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PLQY (Photoluminescence Quantum Yield or Quantum Efficiency) and it's applications.

─ Key for achieving high device efficiency and stability ─


What is PL?

  Photoluminescence (PL) refers to the process in which a substance absorbs photons and then re-radiates photons. Photoluminescence (PL) is one of the various forms of substance luminescence. Substance absorbs photons and transitions to an excited state of a higher energy level. After returning to a low-energy state, it emits photons at the same time and names Photoluminescence (PL).

Photoluminescence (PL) is a type of cold luminescence, which refers to the process in which a substance absorbs photons (or electromagnetic waves) and then re-radiates photons (or electromagnetic waves). From the theory of quantum mechanics, this process can be described as a process in which matter absorbs photons and transitions to an excited state with a higher energy level, then returns to a lower energy state, and emits photons at the same time.


  The process of photoluminescence (PL) can be divided into three stages. Firstly, when light is irradiated on the material, it will be absorbed and this is called photoexcitation. The excess energy will be transmitted by the material, and finally this excess energy is then released in a luminous way. Therefore, photoluminescence (PL) is a method to explore the electronic structure of materials without contacting and damaging the materials, which can provide information about the structure, composition and atomic arrangement of the material. Commonly used for band gap detection, impurity level classification and defect detection, recombination mechanisms, and material qualification.

PL, energy diagram, ground state, singlet state, emission, luminescence

Figure 1. The energy diagram of the photoluminescence (PL) process.

The higher the energy level in the figure represents the higher the energy. The ground state refers to the state of all electrons at the lowest energy level. Others with additional energy state are generally referred to as the “singlet state / excited state”. When the fluorescent substance is excited by incident light, the electrons originally in the ground state are excited to the excited state because of absorbing the energy of the light. Electrons in the excited state can return to the ground state through various pathways. In the figure, if the electrons release energy in the form of light emission and return to the ground state, the light emitted in this way can be broadly referred to as “fluorescence”. This process is called photoluminescence (PL).

What is PLQY?

  Photoluminescence Quantum Yield (PLQY) is an important indicator for measuring luminescent materials, and it is also a basic parameter for primary classification of materials. Photoluminescence Quantum Yield (PLQY) is defined as the ratio of the number of photons emitted to the number of photons absorbed, as shown in the following PLQY formula:

PLQY formula calculation

For example, if a material absorbs 100 photons and emits 50 photons, its quantum yield is 0.5 or 50%.

PL, PLQY, Blank, Sample, excitation light, absorption, fluorescence, PLQY calculation

Figure 2. Measurement and calculation of Photoluminescence Quantum Yield (PLQY).

When measuring Photoluminescence Quantum Yield (PLQY), a blank control device will be measured first, and the measured spectrum (black spectral curve) has only one peak of excitation light. Then measure the sample: let the excitation light hit the sample with the same light intensity, and the measured spectrum (red spectral curve) has not only the peak of excitation light, but also a fluorescence peak at the same time. Comparing the two spectral curves, it can be found that the peak intensity of the excitation light of the sample will be lower than that of the blank control device, that means the sample absorbs part of the excitation light. The additional fluorescence peaks is generated by photoluminescence (PL) of the sample.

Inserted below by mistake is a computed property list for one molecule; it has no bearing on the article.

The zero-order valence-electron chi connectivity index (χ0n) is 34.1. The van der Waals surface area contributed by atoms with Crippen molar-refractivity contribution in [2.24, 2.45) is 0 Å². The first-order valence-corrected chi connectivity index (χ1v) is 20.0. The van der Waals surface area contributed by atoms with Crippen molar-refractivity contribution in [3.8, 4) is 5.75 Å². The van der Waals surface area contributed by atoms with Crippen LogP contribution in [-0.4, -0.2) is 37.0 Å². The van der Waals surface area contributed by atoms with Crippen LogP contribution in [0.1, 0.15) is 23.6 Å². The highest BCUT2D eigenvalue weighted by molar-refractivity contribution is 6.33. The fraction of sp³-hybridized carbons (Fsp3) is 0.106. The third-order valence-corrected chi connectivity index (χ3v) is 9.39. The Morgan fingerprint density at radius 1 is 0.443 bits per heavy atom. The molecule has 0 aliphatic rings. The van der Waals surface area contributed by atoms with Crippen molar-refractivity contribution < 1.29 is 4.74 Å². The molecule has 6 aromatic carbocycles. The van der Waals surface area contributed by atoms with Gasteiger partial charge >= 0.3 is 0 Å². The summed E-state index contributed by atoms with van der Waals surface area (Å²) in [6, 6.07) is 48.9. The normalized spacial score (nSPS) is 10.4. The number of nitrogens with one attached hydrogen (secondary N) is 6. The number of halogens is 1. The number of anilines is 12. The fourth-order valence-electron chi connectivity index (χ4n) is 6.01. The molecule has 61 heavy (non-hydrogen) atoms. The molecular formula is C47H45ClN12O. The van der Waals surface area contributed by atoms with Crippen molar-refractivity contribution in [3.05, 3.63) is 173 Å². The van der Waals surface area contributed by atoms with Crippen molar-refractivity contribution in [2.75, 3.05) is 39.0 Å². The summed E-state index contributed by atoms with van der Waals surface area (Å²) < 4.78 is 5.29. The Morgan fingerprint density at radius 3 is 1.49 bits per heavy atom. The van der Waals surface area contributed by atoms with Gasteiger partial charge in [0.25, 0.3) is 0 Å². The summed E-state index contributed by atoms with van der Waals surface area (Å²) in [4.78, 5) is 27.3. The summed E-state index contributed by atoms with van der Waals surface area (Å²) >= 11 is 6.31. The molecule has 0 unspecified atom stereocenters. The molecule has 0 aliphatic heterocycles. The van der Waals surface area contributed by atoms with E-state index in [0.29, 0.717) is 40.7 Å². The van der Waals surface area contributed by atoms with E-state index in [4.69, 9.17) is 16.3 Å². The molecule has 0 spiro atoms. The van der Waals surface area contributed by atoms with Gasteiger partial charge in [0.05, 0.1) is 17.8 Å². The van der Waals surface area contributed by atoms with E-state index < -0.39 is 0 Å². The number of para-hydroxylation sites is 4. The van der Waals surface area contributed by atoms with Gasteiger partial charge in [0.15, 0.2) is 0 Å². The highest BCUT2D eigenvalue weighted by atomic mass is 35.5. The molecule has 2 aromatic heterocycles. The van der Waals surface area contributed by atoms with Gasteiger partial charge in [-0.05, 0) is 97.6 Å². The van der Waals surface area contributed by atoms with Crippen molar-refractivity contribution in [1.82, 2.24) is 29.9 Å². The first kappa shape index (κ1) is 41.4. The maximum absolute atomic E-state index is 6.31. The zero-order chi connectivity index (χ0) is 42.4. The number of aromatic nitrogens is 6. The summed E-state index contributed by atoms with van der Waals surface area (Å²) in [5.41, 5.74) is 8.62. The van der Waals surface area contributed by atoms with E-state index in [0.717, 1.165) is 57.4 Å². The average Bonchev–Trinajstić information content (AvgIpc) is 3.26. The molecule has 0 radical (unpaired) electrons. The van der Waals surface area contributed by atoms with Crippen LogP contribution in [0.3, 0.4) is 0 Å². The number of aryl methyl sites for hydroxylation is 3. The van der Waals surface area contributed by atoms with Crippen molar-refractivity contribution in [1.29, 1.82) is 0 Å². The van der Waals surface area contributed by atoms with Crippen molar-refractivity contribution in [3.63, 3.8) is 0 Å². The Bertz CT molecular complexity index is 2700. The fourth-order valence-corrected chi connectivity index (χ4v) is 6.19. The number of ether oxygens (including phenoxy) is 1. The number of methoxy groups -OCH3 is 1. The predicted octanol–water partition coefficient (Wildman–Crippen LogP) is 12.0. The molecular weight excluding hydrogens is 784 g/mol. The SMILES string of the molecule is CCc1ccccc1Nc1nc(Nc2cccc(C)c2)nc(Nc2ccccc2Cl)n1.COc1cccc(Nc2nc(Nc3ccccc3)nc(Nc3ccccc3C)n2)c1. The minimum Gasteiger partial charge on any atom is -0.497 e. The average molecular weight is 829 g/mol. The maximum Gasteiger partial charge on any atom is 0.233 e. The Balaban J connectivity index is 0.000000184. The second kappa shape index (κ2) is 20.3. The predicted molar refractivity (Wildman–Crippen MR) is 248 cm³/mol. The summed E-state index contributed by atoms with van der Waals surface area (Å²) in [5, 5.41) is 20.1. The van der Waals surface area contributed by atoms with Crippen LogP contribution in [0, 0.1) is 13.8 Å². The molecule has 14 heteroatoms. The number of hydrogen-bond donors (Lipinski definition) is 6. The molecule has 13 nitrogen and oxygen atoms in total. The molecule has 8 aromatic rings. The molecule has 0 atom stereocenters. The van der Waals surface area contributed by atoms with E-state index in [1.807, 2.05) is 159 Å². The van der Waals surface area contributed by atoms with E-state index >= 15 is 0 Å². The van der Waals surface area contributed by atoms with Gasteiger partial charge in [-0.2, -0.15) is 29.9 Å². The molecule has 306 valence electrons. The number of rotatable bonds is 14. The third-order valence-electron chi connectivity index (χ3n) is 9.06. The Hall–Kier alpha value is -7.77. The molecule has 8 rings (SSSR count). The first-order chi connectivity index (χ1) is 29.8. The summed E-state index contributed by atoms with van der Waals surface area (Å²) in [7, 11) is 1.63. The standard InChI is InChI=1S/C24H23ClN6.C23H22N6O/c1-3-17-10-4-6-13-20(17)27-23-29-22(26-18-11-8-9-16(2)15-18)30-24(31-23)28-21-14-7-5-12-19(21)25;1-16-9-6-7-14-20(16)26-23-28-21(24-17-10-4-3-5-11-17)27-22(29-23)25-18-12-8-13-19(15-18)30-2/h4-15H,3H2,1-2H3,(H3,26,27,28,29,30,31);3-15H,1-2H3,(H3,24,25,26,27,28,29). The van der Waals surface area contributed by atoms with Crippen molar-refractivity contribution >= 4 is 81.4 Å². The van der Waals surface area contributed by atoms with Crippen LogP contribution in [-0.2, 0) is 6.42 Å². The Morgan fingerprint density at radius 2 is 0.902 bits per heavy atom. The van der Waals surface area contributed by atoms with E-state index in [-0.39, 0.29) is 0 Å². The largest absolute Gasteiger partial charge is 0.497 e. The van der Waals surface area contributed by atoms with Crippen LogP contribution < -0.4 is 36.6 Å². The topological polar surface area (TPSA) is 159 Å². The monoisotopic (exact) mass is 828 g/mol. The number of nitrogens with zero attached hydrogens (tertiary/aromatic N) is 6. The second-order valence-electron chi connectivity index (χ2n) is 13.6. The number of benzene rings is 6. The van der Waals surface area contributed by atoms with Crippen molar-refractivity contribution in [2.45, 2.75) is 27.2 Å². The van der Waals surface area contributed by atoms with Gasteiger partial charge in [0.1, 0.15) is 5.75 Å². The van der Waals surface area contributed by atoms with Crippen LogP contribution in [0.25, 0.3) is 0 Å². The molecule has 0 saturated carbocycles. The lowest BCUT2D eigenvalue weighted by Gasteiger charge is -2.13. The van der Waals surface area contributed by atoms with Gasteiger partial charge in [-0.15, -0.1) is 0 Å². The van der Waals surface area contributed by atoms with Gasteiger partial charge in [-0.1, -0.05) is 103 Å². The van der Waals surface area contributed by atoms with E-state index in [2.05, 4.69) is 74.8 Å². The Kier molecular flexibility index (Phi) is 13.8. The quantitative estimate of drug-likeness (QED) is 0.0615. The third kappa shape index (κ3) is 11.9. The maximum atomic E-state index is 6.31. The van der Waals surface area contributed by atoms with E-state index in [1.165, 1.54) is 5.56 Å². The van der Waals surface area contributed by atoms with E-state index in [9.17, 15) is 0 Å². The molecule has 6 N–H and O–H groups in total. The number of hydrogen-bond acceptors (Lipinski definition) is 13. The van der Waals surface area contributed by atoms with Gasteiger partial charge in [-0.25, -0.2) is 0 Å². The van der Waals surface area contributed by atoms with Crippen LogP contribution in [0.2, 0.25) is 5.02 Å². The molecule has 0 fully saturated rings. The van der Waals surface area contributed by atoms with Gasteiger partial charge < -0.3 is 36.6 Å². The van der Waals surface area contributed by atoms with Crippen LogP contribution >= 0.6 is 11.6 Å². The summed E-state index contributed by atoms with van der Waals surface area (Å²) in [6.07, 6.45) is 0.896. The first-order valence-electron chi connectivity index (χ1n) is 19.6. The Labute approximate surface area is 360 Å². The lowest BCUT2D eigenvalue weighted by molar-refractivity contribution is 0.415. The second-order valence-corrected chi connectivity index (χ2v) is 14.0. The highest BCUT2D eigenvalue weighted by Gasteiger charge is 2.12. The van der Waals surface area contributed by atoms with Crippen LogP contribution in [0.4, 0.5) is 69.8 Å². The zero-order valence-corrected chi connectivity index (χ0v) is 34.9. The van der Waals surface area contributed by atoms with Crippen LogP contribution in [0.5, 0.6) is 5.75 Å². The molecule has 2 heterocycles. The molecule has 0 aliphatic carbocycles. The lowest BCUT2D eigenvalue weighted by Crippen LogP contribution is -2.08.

The quantum yield (Φ) of a radiation-induced process is the number of times a specific event occurs per photon absorbed by the system.

The fluorescence quantum yield is defined as the ratio of the number of photons emitted to the number of photons absorbed.


Why PLQY is important?

  In most applications, the study of efficiency is often the most concerned key indicator. Efficiency represents the ratio between the effort put into the system and the benefit obtained from the system.

  In electroluminescent devices, such as organic, perovskite or quantum dot LEDs, how to maximize the external quantum efficiency (EQE) is usually the main research motivation to drive materials research. In addition to the device architecture design and electrical properties, efficiency is also directly dependent on the intrinsic efficiency of the luminescent material used. In other word, the ratio between the photons emitted by each molecule’s excitation, which is an important key. And this efficiency is usually quantified in photoluminescence (PL) experiments, which is the so-called Photoluminescence Quantum Yield (PLQY).

How to measure PLQY?

There are two common methods for measuring Photoluminescence Quantum Yield (PLQY):

  • The first method to measure Photoluminescence Quantum Yield (PLQY) is the comparative method, which is the most frequently used method in the past. It uses some reference devices with known Photoluminescence Quantum Yield (PLQY) values to measure the absorption rate of excitation light and the emitted fluorescence light intensity of the samples respectively, and then compare the values to obtain the Photoluminescence Quantum Yield (PLQY) value of the sample. However, using the comparative method has many disadvantages and limitations, including: 1. There are not many substances that can be used as reference devices as a standard, 2. It is also necessary to find a reference devices that is close to the excitation and absorption spectrum of the device under test. 3. Moreover, the additional reference devices preparation is required for each experiment, which greatly increases the cost and time of the experiment.